Economic union will advance OECS – Expert


Organization of Eastern Caribbean States (OECS) leaders are expected to sign off on the revised Treaty of Basseterre in December. This will pave the way for a stronger and relevant economic union that will adequately address the challenges of globalization and trade liberalization that have negatively affected the islands’ major commodity exports of sugar and bananas.

Seven countries – Antigua & Barbuda, Dominica, Grenada, Montserrat, St. Kitts & Nevis, St. Lucia and St. Vincent & the Grenadines – signed the treaty in June 1981 to set up the umbrella organization. The British Virgin Islands and Anguilla joined the OECS in 1984 and 1995 respectively.

In the past 28 years, the OECS has evolved to include a range of areas of functional co-operation. These include a single currency – the Eastern Caribbean dollar – a central bank and a supreme court.

OECS residents have also benefited from other joint undertakings such as telecommunications and civil aviation, education, health, sports, agriculture, export development and the environment.

Distinguished St. Lucian scholar, Dr. June Sooner, who is considered one of the Caribbean’s leading experts on integration issues, said the economic union will significantly advance the OECS integration process.

“We already have a number of things that are working very well, so obviously the next step will be to establish an economic union,” Soomer, St. Lucia’s Ambassador Extraordinary & Plenipotentiary to CARICOM, the OECS and Diaspora Affairs, told Share while in Toronto last week to meet with nationals.

“Fundamental to the economic union will be changes to the governance structure and the insertion of an assembly of parliamentarians that gives people a voice. Right now, we have The Authority (the supreme policy-making body) comprising the heads of government, but the rest of the government really does not have a voice. The creation of the assembly will provide opposition members, civil society and different other groups with a voice in the parliament.”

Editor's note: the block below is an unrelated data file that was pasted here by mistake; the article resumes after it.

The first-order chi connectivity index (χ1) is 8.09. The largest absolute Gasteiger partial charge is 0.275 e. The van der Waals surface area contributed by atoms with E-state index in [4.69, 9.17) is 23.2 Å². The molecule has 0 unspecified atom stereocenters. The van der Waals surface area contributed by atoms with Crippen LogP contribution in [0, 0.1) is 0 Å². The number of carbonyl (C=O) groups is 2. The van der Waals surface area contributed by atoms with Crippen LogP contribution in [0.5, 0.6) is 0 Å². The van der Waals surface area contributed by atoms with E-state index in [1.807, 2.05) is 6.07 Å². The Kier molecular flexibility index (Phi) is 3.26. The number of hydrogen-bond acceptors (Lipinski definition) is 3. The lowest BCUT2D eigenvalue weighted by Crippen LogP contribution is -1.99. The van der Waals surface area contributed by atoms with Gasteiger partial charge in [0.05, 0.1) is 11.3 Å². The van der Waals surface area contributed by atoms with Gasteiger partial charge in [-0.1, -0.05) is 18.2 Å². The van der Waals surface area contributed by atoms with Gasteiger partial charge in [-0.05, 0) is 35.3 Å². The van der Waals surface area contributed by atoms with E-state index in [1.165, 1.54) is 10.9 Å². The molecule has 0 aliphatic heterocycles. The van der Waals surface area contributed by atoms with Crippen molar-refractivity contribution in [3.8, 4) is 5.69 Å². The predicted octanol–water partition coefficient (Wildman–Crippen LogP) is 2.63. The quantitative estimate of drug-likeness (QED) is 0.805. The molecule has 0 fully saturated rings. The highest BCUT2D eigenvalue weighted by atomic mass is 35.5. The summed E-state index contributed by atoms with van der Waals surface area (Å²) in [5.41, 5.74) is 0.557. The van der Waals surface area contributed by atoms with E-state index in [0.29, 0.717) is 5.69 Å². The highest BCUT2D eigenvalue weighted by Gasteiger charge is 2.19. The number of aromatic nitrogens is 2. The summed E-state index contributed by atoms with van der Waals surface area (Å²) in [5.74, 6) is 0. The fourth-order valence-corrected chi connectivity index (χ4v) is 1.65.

In addition to The Authority and the proposed new Regional Assembly and Commission that will provide for a strengthened secretariat, the governance structure also includes Economic Affairs, Monetary and Ministerial councils.

Under the economic union, countries will commit to establish a common market that will facilitate the free movement of labour, the harmonization of monetary and trade policies, the co-ordination of fiscal policy to achieve sound management of the economic space and the establishment of rules to regulate and promote competition within the shared economic space.

Soomer, who lectured at the University of the West Indies in Barbados and in North Carolina and served as an adviser in the Eastern Central Bank’s Strategic Policy & Planning unit before returning to St. Lucia last year, said OECS countries are committed to forging economic relations with Trinidad & Tobago after the sub-region economic union is set up.

“Trinidad & Tobago has proved itself to be quite a partner to the OECS countries over the last few years and particularly during the financial crisis,” said Soomer who has written extensively on cricket and the politics of West Indies integration.

“They have been extremely supportive of the region. Apart from that, T & T recognizes that the success of the OECS is fundamental to their own success. We import 60 per cent of their goods, so if we are not successful, T & T will lose a big part of its market. T & T does not want to be a 10th member of the OECS. It just wants to be a partner with us.”

Soomer headed a delegation to Toronto that included Ministry of Finance director and deputy director Isaac Anthony and Francis Fontenelle respectively, St. Lucia Development Bank managing director Jean-Francois Sonson, National Development Corporation board director Vern Gill and research officer Aretha Regis.

She addressed the July 2010 Homecoming to celebrate the contributions of St. Lucians living overseas to their homeland and adopted countries and challenged nationals to become more involved in St. Lucia’s development.

“Just because you have removed yourself physically does not mean that you cannot contribute,” said Soomer who heads the Regional Integration and Diaspora Unit established in the Office of the Prime Minister. “We are also looking for the young people of St. Lucian background to become involved in the process because if we are looking at sustainable development, the youths must be there.”

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